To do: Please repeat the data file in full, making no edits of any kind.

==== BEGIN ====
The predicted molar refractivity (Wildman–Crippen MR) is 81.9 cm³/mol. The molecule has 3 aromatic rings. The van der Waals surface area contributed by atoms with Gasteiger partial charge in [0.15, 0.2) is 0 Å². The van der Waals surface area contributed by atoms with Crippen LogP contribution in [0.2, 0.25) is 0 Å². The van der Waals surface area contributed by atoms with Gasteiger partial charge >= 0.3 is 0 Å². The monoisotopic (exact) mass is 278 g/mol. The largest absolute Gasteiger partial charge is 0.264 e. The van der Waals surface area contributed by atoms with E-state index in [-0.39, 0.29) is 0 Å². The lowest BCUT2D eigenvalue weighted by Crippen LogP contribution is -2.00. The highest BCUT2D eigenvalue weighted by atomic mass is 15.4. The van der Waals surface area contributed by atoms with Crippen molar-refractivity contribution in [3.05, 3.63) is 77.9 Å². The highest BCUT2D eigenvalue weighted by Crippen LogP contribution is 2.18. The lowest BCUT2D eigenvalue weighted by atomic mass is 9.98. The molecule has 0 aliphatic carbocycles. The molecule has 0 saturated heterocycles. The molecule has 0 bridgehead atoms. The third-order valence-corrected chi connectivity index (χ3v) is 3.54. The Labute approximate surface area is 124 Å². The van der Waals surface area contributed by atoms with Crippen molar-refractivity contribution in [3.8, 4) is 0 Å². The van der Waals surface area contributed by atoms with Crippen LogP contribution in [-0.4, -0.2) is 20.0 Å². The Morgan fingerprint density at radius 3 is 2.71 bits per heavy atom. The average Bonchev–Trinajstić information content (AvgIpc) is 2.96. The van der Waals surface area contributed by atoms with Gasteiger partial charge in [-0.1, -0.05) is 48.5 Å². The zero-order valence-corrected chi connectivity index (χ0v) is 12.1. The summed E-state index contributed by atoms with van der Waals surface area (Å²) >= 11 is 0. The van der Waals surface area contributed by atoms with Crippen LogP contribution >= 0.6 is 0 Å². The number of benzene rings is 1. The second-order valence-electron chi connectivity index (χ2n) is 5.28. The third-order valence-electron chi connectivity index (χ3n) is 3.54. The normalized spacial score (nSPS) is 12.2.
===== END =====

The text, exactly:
The predicted molar refractivity (Wildman–Crippen MR) is 81.9 cm³/mol. The molecule has 3 aromatic rings. The van der Waals surface area contributed by atoms with Gasteiger partial charge in [0.15, 0.2) is 0 Å². The van der Waals surface area contributed by atoms with Crippen LogP contribution in [0.2, 0.25) is 0 Å². The van der Waals surface area contributed by atoms with Gasteiger partial charge >= 0.3 is 0 Å². The monoisotopic (exact) mass is 278 g/mol. The largest absolute Gasteiger partial charge is 0.264 e. The van der Waals surface area contributed by atoms with E-state index in [-0.39, 0.29) is 0 Å². The lowest BCUT2D eigenvalue weighted by Crippen LogP contribution is -2.00. The highest BCUT2D eigenvalue weighted by atomic mass is 15.4. The van der Waals surface area contributed by atoms with Crippen molar-refractivity contribution in [3.05, 3.63) is 77.9 Å². The highest BCUT2D eigenvalue weighted by Crippen LogP contribution is 2.18. The lowest BCUT2D eigenvalue weighted by atomic mass is 9.98. The molecule has 0 aliphatic carbocycles. The molecule has 0 saturated heterocycles. The molecule has 0 bridgehead atoms. The third-order valence-corrected chi connectivity index (χ3v) is 3.54. The Labute approximate surface area is 124 Å². The van der Waals surface area contributed by atoms with Crippen molar-refractivity contribution in [3.8, 4) is 0 Å². The van der Waals surface area contributed by atoms with Crippen LogP contribution in [-0.4, -0.2) is 20.0 Å². The Morgan fingerprint density at radius 3 is 2.71 bits per heavy atom. The average Bonchev–Trinajstić information content (AvgIpc) is 2.96. The van der Waals surface area contributed by atoms with Gasteiger partial charge in [-0.1, -0.05) is 48.5 Å². The zero-order valence-corrected chi connectivity index (χ0v) is 12.1. The summed E-state index contributed by atoms with van der Waals surface area (Å²) >= 11 is 0. The van der Waals surface area contributed by atoms with Crippen LogP contribution >= 0.6 is 0 Å². The number of benzene rings is 1. The second-order valence-electron chi connectivity index (χ2n) is 5.28. The third-order valence-electron chi connectivity index (χ3n) is 3.54. The normalized spacial score (nSPS) is 12.2.